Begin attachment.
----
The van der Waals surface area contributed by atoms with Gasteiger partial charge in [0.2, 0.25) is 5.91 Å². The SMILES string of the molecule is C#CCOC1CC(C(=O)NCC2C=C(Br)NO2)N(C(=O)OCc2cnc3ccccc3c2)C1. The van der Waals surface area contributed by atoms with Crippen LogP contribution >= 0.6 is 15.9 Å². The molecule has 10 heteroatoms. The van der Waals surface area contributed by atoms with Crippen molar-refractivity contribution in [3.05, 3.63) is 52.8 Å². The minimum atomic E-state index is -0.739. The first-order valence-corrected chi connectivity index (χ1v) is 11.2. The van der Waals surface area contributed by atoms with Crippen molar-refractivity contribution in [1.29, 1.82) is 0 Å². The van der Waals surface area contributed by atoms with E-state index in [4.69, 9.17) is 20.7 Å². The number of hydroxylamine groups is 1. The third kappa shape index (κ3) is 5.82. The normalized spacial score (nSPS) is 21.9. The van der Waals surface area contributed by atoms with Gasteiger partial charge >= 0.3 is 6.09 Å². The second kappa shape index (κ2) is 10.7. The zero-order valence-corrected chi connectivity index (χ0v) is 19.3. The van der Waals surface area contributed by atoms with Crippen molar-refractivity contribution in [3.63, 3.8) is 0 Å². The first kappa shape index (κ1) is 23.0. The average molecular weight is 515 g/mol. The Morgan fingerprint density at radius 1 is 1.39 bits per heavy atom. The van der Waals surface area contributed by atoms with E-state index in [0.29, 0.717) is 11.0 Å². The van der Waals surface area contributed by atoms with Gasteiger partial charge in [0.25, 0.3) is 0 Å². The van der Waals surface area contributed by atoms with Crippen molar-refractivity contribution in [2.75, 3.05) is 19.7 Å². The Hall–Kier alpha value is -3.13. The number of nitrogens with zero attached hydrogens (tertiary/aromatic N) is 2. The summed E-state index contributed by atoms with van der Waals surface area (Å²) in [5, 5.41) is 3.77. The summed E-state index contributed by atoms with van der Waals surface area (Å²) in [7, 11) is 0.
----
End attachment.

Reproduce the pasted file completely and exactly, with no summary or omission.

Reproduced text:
The van der Waals surface area contributed by atoms with Gasteiger partial charge in [0.2, 0.25) is 5.91 Å². The SMILES string of the molecule is C#CCOC1CC(C(=O)NCC2C=C(Br)NO2)N(C(=O)OCc2cnc3ccccc3c2)C1. The van der Waals surface area contributed by atoms with Crippen LogP contribution >= 0.6 is 15.9 Å². The molecule has 10 heteroatoms. The van der Waals surface area contributed by atoms with Crippen molar-refractivity contribution in [3.05, 3.63) is 52.8 Å². The minimum atomic E-state index is -0.739. The first-order valence-corrected chi connectivity index (χ1v) is 11.2. The van der Waals surface area contributed by atoms with Crippen molar-refractivity contribution in [1.29, 1.82) is 0 Å². The van der Waals surface area contributed by atoms with E-state index in [4.69, 9.17) is 20.7 Å². The number of hydroxylamine groups is 1. The third kappa shape index (κ3) is 5.82. The normalized spacial score (nSPS) is 21.9. The van der Waals surface area contributed by atoms with Gasteiger partial charge >= 0.3 is 6.09 Å². The second kappa shape index (κ2) is 10.7. The zero-order valence-corrected chi connectivity index (χ0v) is 19.3. The van der Waals surface area contributed by atoms with Crippen molar-refractivity contribution in [3.63, 3.8) is 0 Å². The first kappa shape index (κ1) is 23.0. The average molecular weight is 515 g/mol. The Morgan fingerprint density at radius 1 is 1.39 bits per heavy atom. The van der Waals surface area contributed by atoms with E-state index in [0.29, 0.717) is 11.0 Å². The van der Waals surface area contributed by atoms with Gasteiger partial charge in [0.25, 0.3) is 0 Å². The van der Waals surface area contributed by atoms with Crippen molar-refractivity contribution in [2.75, 3.05) is 19.7 Å². The Hall–Kier alpha value is -3.13. The number of nitrogens with zero attached hydrogens (tertiary/aromatic N) is 2. The summed E-state index contributed by atoms with van der Waals surface area (Å²) in [5, 5.41) is 3.77. The summed E-state index contributed by atoms with van der Waals surface area (Å²) in [7, 11) is 0.